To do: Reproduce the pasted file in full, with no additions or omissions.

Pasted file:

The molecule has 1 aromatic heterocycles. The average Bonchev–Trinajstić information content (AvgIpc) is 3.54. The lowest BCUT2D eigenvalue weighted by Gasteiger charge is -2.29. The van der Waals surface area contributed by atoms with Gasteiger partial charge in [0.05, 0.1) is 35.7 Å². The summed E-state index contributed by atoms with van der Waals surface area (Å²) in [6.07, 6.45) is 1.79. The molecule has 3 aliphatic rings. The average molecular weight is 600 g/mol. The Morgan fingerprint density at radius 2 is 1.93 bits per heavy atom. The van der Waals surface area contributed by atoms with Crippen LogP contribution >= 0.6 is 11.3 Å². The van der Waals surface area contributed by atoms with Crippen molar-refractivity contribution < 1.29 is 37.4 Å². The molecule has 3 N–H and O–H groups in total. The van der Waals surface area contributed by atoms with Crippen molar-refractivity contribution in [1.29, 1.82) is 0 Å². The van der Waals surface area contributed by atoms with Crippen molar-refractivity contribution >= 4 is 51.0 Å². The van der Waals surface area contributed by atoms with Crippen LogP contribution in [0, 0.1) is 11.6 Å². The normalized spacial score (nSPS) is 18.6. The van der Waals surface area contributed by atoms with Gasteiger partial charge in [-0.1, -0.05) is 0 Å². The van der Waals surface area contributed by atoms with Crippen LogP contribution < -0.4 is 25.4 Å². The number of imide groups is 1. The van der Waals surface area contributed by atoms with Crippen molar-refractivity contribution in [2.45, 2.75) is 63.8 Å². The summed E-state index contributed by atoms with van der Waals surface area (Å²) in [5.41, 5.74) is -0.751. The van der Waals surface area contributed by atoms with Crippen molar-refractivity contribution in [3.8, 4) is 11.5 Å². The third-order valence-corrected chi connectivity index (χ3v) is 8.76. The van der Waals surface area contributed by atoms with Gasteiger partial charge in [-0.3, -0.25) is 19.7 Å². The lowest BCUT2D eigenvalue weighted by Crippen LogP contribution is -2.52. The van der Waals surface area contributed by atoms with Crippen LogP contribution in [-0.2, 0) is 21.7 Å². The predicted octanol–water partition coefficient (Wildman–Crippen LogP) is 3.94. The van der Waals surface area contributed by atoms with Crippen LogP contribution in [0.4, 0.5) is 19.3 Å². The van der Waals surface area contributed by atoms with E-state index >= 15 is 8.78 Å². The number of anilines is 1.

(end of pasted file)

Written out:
The molecule has 1 aromatic heterocycles. The average Bonchev–Trinajstić information content (AvgIpc) is 3.54. The lowest BCUT2D eigenvalue weighted by Gasteiger charge is -2.29. The van der Waals surface area contributed by atoms with Gasteiger partial charge in [0.05, 0.1) is 35.7 Å². The summed E-state index contributed by atoms with van der Waals surface area (Å²) in [6.07, 6.45) is 1.79. The molecule has 3 aliphatic rings. The average molecular weight is 600 g/mol. The Morgan fingerprint density at radius 2 is 1.93 bits per heavy atom. The van der Waals surface area contributed by atoms with Crippen LogP contribution >= 0.6 is 11.3 Å². The van der Waals surface area contributed by atoms with Crippen molar-refractivity contribution < 1.29 is 37.4 Å². The molecule has 3 N–H and O–H groups in total. The van der Waals surface area contributed by atoms with Crippen molar-refractivity contribution in [1.29, 1.82) is 0 Å². The van der Waals surface area contributed by atoms with Crippen molar-refractivity contribution >= 4 is 51.0 Å². The van der Waals surface area contributed by atoms with Crippen LogP contribution in [0, 0.1) is 11.6 Å². The normalized spacial score (nSPS) is 18.6. The van der Waals surface area contributed by atoms with Gasteiger partial charge in [-0.1, -0.05) is 0 Å². The van der Waals surface area contributed by atoms with Crippen LogP contribution < -0.4 is 25.4 Å². The number of imide groups is 1. The van der Waals surface area contributed by atoms with Crippen molar-refractivity contribution in [2.45, 2.75) is 63.8 Å². The summed E-state index contributed by atoms with van der Waals surface area (Å²) in [5.41, 5.74) is -0.751. The van der Waals surface area contributed by atoms with Crippen molar-refractivity contribution in [3.8, 4) is 11.5 Å². The third-order valence-corrected chi connectivity index (χ3v) is 8.76. The van der Waals surface area contributed by atoms with Gasteiger partial charge in [-0.3, -0.25) is 19.7 Å². The lowest BCUT2D eigenvalue weighted by Crippen LogP contribution is -2.52. The van der Waals surface area contributed by atoms with Crippen LogP contribution in [-0.2, 0) is 21.7 Å². The predicted octanol–water partition coefficient (Wildman–Crippen LogP) is 3.94. The van der Waals surface area contributed by atoms with Crippen LogP contribution in [0.4, 0.5) is 19.3 Å². The van der Waals surface area contributed by atoms with E-state index >= 15 is 8.78 Å². The number of anilines is 1.